American history, especially colonial history, has never been my bag, and I suppose one reason is the absurd use to which our early history is frequently put. Here’s the opening of Michele Bachmann’s speech announcing the end of her Presidential campaign:
Entrusted to every American is the responsibility to watch over our republic. You can look back from the time of the Pilgrims, to the time of William Penn, to the time of our Founding Fathers. All we have to do is look around, because very clearly we are encompassed about with a great cloud of witnesses that bear witness to the sacrifices that were made to establish the United States and the precious principles of freedom that make it the greatest force for good that has ever been seen on the planet.
I’ll spare you the video–I can feel brain cells dying every time I hear Ms. Bachmann’s voice–and I’ll pass over her assertion, surprising for a Christian, that the U.S. has been a greater force for good than Jesus Christ. But I do wonder what principles of freedom she imagines the Pilgrims to have made sacrifices for. The freedom to dispossess or kill Indians whenever you want more of their land? The freedom to practice your own brand of fanatical Protestantism and to hang or exile anyone who doesn’t? Hmm, that one sounds like it might be what Michele has in mind.
Anyway, if Rep. Bachmann would like to learn a little bit about early American history, I can recommend Alan Taylor’s American Colonies, the first volume in a Penguin History of the United States. Like any attempt at an honest account, it’s a bit depressing, but it has lots of stuff that I didn’t know, especially about environmental history and the experiences of the non-Brits who occupied this part of the world (Native Americans, French, Spanish, even Russian).
For example, the West Indies embodied a particularly brutal version of the slave economy, in which the slaves were worked to death in a few years, so that they were replaced, not by their children, but by fresh imports. For example, after more than a century of the plantation system in Haiti, at the time of the 1791 slave revolt, more than half the inhabitants had been born in Africa. I had a good account in Laurent Dubois’ Avengers of the New World of this horrifying practice; it seems quite similar to the Buna camp at Auschwitz, where prisoners like Primo Levi were given sufficient extra rations to anable to Nazis to get more work out of them before they were murdered.
Anyway, what I didn’t know was that Carolina was founded by planters from Barbados and Jamaica who were looking for a bigger territory with greater opportunities to implement their special exploitation/extermination brand of the “principles of freedom.” This was different from Virginia, where the slave economy and the racist ideology to support it grew gradually (there was a time when a free black man in Virginia could own land and even sue his white neighbors in court, and when the indentured white rent-a-slaves were treated almost as badly as Africans, but that didn’t last).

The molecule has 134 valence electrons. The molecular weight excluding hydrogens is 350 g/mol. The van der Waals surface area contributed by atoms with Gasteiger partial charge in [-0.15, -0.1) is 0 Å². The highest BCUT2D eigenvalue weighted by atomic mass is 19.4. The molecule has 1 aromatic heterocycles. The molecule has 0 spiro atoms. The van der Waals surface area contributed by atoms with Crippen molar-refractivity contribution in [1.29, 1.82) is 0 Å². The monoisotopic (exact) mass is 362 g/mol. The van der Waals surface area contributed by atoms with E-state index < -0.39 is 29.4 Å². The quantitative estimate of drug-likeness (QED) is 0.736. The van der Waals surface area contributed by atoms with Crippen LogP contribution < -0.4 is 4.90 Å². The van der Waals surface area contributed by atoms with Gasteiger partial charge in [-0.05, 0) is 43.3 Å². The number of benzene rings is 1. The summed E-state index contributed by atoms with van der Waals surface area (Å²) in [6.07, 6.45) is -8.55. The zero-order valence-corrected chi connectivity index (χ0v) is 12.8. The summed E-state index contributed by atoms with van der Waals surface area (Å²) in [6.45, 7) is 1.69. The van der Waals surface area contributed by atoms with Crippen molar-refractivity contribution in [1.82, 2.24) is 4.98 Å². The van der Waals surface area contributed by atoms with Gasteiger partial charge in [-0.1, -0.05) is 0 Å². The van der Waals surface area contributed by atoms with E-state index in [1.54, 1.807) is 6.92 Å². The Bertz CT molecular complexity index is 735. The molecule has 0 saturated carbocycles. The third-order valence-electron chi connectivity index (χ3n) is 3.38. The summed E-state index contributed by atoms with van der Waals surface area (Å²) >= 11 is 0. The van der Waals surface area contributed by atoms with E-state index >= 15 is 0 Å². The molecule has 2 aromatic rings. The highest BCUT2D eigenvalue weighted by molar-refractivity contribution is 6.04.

For the Carolina planters, the familiar fear and paranoia attendant on being vastly outnumbered by their slaves was compounded by the presence of many natives. They addressed this problem cleverly, by paying one group of native s to kill or enslave another. A captured or dead Native American was worth a gun and three blankets, so if you were an indigenous resident of the Carolinas, it was much more profitable to hunt your neighbors than deer. The Brits would thus get tribe A to kill off and/or subjugate tribe B, and once tribe B was used up, they would get tribe C to exterminate tribe B. And if B and C got wise and decided to band together, well, you could always find another tribe from futhernorth that had been displaced by white settlers and was desperate. Plus, though the natives after a while had lots of guns, they never developed the ability to make their own ammunition, so the planters would win any war of attrition.
One of the by-products of this policy was that the Carolinians bought a lot of Indian slaves, but the last thing they wanted was for their African victims to get all chummy with their Indian victims, especially since the latter might still have friends on the outside. So they had the brilliant idea of selling their Native slaves to the West Indies in return for African slaves (the exchange rate was 2 Native Americans for 1 African–I guess the Africans were considered more durable).
Here’s another tidbit: the planters often justified the enslavement of Africans and Native Americans because they were introducing them to Christianity and thus saving them from eternal damnation, but this argument, pathetic in any case, was utterly insincere: in most case no effort was made to convert the slaves. The Spanish in New Mexico and California were at least sincere about evangelizing, however misguided their ideas and however brutal their methods.
Not all the settlers were as evil as the Carolina planters, and Taylor is careful to distinguish hypocritical, genocidal sadism from mere chauvinistic stupidity. But the stories all tend to end up the same way for the natives, with plague, massacre, cultural destruction, and at best the survival of a few on a reservation. Which made me wonder, over and over, what advice I would give the first band of Tainos or Pequots or Cherokees to encounter a boatload of initially outnumbered Europeans. What could they have done to avoid or postpone the catastrophe, short of killing every one of the newcomers?
And, not to leave you on such a depressing note, did you know that the Spaniards conquered California not because they wanted anything there, but because they wanted to protect Mexico from Russian invasion? Apparently they had heard about Russian fur traders (well, more like fur pirates, but whatevs) in Alaska, and were a little confused about distances. Perhaps someone had told them Sarah Palin could see LA from her office window.